What breeds should you consider?
Depends on what your reasons for raising chickens are. If you want to maximize egg production, go for so-called “eggers” like Rhode Island Reds. If you want a cute pet, go for distinct plumage.
Rheal recommends obtaining the Murray McMurray Hatchery catalogue. It’s like a seed catalogue, only for different chicken breeds. Connoisseurs and novices alike can revel in the genetic diversity of our feathered friends—from showy Mille Fleur Bantams and classic Blue Andalusians to fluffy White Silkies and plump Cornish X Rocks.
How long will your chickens live?
Not long if you forget to close the door to their coop…but otherwise, assume an average of 2.5 years. Once hens stop laying, they enter a new phase of life many do not survive. If hens survive this “chicken menopause” they may be good for 12 years or more, Rheal said. Otherwise, it’s the freezer.
Are chickens safe?
The Centers for Disease Control and Prevention cautions people with weakened immune systems against handling chickens and their waste because of the risk of contracting Salmonella. However, the CDC essentially just recommends diligent hand washing to prevent contamination.
In some foreign countries, Avian Flu is a risk, but not yet in the United States.
What do you do with all that chicken poop?
Many people compost it. Poultry waste is rich in nitrogen and makes excellent fertilizer—if blended with other compost materials. On its own, it will burn vegetation. “This stuff is great,” Rheal said. “It’ll get all that compost cooking.”
What do they eat?
They love Japanese beetles and will snatch up other insect critters, but chickens will still need a diet augmented by feed. A 40-pound bag of generic feed from a store like Farm & Fleet will cost $7 or $8 and should last four chickens about a month and half, Rheal said. You can also consider organic feed for $15 or $20 or vegetarian options for $10 to $12.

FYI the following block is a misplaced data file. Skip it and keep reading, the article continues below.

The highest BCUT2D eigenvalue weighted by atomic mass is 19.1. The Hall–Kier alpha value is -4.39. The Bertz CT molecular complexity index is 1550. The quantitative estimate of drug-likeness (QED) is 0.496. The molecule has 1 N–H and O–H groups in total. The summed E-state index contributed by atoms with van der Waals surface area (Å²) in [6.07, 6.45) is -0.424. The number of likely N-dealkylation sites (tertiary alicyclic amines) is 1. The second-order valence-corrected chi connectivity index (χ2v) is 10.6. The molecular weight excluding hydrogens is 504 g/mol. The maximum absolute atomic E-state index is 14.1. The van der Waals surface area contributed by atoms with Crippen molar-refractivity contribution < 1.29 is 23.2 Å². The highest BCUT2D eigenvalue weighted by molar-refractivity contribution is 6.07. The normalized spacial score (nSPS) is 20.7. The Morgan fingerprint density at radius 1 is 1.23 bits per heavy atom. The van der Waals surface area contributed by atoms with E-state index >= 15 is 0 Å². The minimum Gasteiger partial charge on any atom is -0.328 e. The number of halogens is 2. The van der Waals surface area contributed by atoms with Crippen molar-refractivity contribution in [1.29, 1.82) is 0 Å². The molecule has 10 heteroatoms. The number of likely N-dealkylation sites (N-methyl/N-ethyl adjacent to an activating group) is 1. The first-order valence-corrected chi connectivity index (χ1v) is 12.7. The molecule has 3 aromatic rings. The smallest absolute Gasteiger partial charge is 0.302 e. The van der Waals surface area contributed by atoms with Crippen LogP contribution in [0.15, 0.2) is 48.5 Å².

What about water?
In the summertime, Rheal fills a two- or three-gallon water feeder that automatically fills a watering trough. In the winter, she manually fills a rubber dish that she can stomp on to break ice out.
How much time and money will it take?
Ten to 15 minutes per day to water and feed them and remove the eggs, plus two hours five times per year to thoroughly shovel out the coop. Plan “chicken sitters” to pick up eggs if you’re away on vacation.
Budget at least $500 for initial coop costs.
The “playhouse” coop designed by Dennis Harrison-Noonan and constructed by his son, Tobias, for his Eagle Scout project. ~photo Dennis Harrison-Noonan
Milwaukee’s ordinance listed four justifications for the policy change sponsored by Alderman Nik Kovac:
“A number of cities allow the keeping of chickens.”
“Chickens can produce eggs, a source of sustainable, healthy food.”
“Once a chicken’s living space is arranged, chickens are low-maintenance and often treated as pets.”
“Chickens are voracious insect-eaters; their fertilizer is ideal for vegetable and flower gardens; and they do not smell if well cared for.”
The chickens ordinance passed the Common Council 8-5 on May 24, was signed by the mayor June 3, and published June 13. It takes effect July 28.
How They Voted
Alders for chickens in the city: Bauman, Bohl, Coggs, Hamilton, Kovac, Murphy, Witkowiak, Zielinski.
Alders against chickens in the city: Donovan, Dudzik, Wade, Witkowski.
Alders excused for the May 24 vote: Davis, Puente.
What Milwaukee’s Ordinance Boils Down To
No more than four chickens per yard.
Coops must be adequate and maintained.
16 square feet of yard and coop space per chicken are required.
Coops must be at least 25 feet away from any residential structure on an adjacent lot.
Coops must be in the backyard, not front.
A $35 annual permit is required.
Written consent of property owners and owners of directly or diagonally abutting properties is required.
Chicken owners must report disease or illness to health department.
The Common Council also unanimously passed a companion ordinance that modifies the zoning code to make it easier for residents to build coops in their yards.
A building permit is not required if the coop is 50 square feet or less and 10 feet in height or less.
This was approved June 14, signed June 23, and published June 30. It took effect July 1.
My Pet Chicken – mypetchicken.com
Murray McMurray Hatchery – mcmurrayhatchery.com
Urban Chickens – urbanchickens.org
Mad City Chickens – madcitychickens.com
Isthmus Handyman – isthmushandyman.com